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I saw the 1934 film "It Happened One Night" with Clark Gable and Claudette
Colbert last week, and it struck me that the movie was made at a turning
point in visual evolution.  While well photographed and acted, the editing
was unbelievably clumsy by modern standards, with many unnecessary transition
shots.  I think many talented filmmakers were still making the transition
from the visual language of silent pictures, prevalent only six years
before, to a medium where the spoken word was the main narrative source.
The film stands as an awkward monument between the traditions of
"Metropolis" and "The General" and the classical editing that defined
Hollywood in the 1940s and 50s.
 
Incidentally,only "One Flew Over the Cuckoo's Nest" tied "It Happened One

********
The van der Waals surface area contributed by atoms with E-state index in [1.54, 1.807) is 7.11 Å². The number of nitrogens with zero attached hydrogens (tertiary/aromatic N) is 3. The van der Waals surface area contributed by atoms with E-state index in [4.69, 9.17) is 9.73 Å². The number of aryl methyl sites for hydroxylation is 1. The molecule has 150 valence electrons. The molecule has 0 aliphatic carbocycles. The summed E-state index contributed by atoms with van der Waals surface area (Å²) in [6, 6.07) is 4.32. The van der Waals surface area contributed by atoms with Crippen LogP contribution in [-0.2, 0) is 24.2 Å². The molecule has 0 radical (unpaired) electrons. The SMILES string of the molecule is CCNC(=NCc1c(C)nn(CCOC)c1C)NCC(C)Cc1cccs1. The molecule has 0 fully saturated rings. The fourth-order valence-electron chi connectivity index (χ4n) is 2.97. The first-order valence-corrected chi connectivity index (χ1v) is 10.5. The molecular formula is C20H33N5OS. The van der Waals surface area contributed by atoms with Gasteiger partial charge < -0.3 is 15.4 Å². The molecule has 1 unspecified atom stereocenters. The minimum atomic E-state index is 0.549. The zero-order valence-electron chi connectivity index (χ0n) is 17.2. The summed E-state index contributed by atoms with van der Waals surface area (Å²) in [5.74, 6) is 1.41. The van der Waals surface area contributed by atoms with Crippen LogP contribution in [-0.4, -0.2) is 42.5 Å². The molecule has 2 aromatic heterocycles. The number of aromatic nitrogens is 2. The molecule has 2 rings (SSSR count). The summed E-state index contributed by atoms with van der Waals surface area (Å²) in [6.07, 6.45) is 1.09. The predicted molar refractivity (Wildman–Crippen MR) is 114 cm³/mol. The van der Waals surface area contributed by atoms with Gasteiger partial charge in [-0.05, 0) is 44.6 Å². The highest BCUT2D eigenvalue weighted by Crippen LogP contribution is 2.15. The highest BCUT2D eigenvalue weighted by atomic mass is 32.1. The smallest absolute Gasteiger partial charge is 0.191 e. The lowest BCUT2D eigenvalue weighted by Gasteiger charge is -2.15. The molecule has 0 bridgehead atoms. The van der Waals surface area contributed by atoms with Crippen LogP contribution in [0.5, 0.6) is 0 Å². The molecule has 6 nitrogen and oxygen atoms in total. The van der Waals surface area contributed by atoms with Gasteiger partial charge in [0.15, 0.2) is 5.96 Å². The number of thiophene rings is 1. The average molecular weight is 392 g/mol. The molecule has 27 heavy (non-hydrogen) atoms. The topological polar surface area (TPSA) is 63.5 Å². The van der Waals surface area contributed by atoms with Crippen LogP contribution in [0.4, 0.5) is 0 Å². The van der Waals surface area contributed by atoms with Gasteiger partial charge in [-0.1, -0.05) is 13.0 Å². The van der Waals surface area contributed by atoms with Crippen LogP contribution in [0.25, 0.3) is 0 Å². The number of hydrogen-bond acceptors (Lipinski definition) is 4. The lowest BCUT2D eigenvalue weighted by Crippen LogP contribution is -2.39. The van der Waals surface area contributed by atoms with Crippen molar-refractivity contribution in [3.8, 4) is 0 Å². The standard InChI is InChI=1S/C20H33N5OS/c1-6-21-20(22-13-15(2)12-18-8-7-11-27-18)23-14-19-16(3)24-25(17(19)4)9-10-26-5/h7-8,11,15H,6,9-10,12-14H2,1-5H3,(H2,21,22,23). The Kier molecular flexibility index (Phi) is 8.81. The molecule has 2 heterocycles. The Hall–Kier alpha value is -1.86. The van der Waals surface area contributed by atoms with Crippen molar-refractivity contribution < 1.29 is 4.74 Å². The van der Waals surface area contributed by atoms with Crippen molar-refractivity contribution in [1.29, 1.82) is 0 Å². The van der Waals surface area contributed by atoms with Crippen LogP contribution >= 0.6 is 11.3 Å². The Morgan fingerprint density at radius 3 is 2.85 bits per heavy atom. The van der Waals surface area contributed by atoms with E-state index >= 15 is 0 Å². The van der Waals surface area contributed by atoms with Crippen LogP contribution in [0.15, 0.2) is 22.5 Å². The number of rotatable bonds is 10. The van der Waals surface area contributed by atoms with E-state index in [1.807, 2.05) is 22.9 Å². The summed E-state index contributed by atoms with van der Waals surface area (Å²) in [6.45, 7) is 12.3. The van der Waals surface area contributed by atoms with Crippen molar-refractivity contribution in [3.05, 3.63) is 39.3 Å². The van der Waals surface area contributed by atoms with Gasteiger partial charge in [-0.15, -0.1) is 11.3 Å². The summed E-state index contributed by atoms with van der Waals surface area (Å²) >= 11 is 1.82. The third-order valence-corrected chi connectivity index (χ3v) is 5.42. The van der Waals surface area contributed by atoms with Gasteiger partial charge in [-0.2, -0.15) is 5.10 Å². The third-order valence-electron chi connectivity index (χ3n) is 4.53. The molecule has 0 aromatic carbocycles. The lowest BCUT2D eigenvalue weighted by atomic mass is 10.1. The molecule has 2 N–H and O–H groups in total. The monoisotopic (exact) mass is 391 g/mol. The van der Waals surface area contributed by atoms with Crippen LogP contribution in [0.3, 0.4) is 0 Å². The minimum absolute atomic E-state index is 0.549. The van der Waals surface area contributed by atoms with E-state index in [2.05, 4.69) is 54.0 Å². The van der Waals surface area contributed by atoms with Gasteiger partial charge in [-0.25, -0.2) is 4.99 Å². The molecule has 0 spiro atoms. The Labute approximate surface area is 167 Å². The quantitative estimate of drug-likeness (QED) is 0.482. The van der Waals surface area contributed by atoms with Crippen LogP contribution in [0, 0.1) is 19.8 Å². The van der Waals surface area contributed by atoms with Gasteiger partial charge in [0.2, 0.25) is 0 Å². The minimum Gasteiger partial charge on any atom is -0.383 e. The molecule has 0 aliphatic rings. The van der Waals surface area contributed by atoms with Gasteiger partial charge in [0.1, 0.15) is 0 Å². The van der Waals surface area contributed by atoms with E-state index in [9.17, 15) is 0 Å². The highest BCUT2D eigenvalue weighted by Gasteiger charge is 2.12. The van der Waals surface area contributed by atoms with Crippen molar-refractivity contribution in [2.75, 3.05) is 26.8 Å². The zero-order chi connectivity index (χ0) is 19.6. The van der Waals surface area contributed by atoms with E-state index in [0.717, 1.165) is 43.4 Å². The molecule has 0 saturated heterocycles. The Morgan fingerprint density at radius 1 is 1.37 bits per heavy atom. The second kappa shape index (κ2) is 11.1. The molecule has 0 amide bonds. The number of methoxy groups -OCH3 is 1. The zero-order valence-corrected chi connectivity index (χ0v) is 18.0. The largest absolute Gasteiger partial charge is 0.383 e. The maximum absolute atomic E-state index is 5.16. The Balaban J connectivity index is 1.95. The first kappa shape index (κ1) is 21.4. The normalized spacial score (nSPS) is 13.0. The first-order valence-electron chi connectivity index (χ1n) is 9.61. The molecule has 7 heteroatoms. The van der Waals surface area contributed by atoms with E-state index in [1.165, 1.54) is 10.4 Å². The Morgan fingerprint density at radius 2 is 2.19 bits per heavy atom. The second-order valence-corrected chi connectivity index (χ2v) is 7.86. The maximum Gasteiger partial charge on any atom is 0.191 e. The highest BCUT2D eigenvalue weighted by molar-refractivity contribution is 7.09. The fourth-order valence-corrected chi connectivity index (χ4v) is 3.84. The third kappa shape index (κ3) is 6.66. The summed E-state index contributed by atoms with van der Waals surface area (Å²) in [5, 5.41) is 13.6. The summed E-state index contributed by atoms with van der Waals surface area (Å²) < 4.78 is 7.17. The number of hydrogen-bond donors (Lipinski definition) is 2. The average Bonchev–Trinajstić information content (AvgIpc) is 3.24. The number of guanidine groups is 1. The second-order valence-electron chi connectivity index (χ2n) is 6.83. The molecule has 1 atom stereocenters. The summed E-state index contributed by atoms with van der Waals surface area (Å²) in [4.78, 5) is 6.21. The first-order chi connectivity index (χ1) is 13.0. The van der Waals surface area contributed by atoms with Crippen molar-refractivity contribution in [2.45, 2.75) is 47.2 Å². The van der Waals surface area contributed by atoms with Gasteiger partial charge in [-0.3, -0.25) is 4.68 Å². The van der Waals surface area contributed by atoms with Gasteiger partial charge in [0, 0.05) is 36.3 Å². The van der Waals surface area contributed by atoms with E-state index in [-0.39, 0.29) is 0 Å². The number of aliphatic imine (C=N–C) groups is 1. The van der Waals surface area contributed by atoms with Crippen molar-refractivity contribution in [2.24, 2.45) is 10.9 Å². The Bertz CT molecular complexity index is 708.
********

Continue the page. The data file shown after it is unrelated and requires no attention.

Night" by winning the big 5 Oscars (actor, actress, director, screenplay,
and picture).  It's often cited as a milestone of romantic comedy, but I
found the characters painfully unlikable compared to the Grant-Hepburn
films of the same era--even Andie MacDowall in "Four Weddings and a
Funeral" was easier to take than this :->.
 
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        * Joseph C. Weinmunson III      *  "If I can't dance to it, I  *
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        * Louisiana Scholars' College   *  Them bats is smart--they    *
        * Natchitoches, LA  71497       *  use radar.                  *
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